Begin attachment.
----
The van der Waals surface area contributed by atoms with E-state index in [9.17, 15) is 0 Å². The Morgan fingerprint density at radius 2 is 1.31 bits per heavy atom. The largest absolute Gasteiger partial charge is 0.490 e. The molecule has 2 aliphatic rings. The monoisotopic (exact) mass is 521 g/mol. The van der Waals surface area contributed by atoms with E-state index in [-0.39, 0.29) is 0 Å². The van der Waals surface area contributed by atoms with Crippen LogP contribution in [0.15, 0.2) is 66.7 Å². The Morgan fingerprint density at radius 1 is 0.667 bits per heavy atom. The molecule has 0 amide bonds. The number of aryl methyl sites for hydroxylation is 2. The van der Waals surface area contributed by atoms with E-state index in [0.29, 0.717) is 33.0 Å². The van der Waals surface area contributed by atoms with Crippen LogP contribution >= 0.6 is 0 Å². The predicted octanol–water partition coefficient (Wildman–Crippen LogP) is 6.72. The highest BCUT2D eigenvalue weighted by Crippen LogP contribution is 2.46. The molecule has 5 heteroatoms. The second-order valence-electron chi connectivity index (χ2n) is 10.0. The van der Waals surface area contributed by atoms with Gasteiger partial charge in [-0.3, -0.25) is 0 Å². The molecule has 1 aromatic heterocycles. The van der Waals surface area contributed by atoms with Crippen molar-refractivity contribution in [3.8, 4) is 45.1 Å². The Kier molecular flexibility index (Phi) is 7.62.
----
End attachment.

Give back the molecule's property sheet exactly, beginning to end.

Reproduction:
The van der Waals surface area contributed by atoms with E-state index in [9.17, 15) is 0 Å². The Morgan fingerprint density at radius 2 is 1.31 bits per heavy atom. The largest absolute Gasteiger partial charge is 0.490 e. The molecule has 2 aliphatic rings. The monoisotopic (exact) mass is 521 g/mol. The van der Waals surface area contributed by atoms with E-state index in [-0.39, 0.29) is 0 Å². The van der Waals surface area contributed by atoms with Crippen LogP contribution in [0.15, 0.2) is 66.7 Å². The Morgan fingerprint density at radius 1 is 0.667 bits per heavy atom. The molecule has 0 amide bonds. The number of aryl methyl sites for hydroxylation is 2. The van der Waals surface area contributed by atoms with E-state index in [0.29, 0.717) is 33.0 Å². The van der Waals surface area contributed by atoms with Crippen LogP contribution >= 0.6 is 0 Å². The predicted octanol–water partition coefficient (Wildman–Crippen LogP) is 6.72. The highest BCUT2D eigenvalue weighted by Crippen LogP contribution is 2.46. The molecule has 5 heteroatoms. The second-order valence-electron chi connectivity index (χ2n) is 10.0. The van der Waals surface area contributed by atoms with Gasteiger partial charge in [-0.3, -0.25) is 0 Å². The molecule has 1 aromatic heterocycles. The van der Waals surface area contributed by atoms with Crippen molar-refractivity contribution in [3.8, 4) is 45.1 Å². The Kier molecular flexibility index (Phi) is 7.62.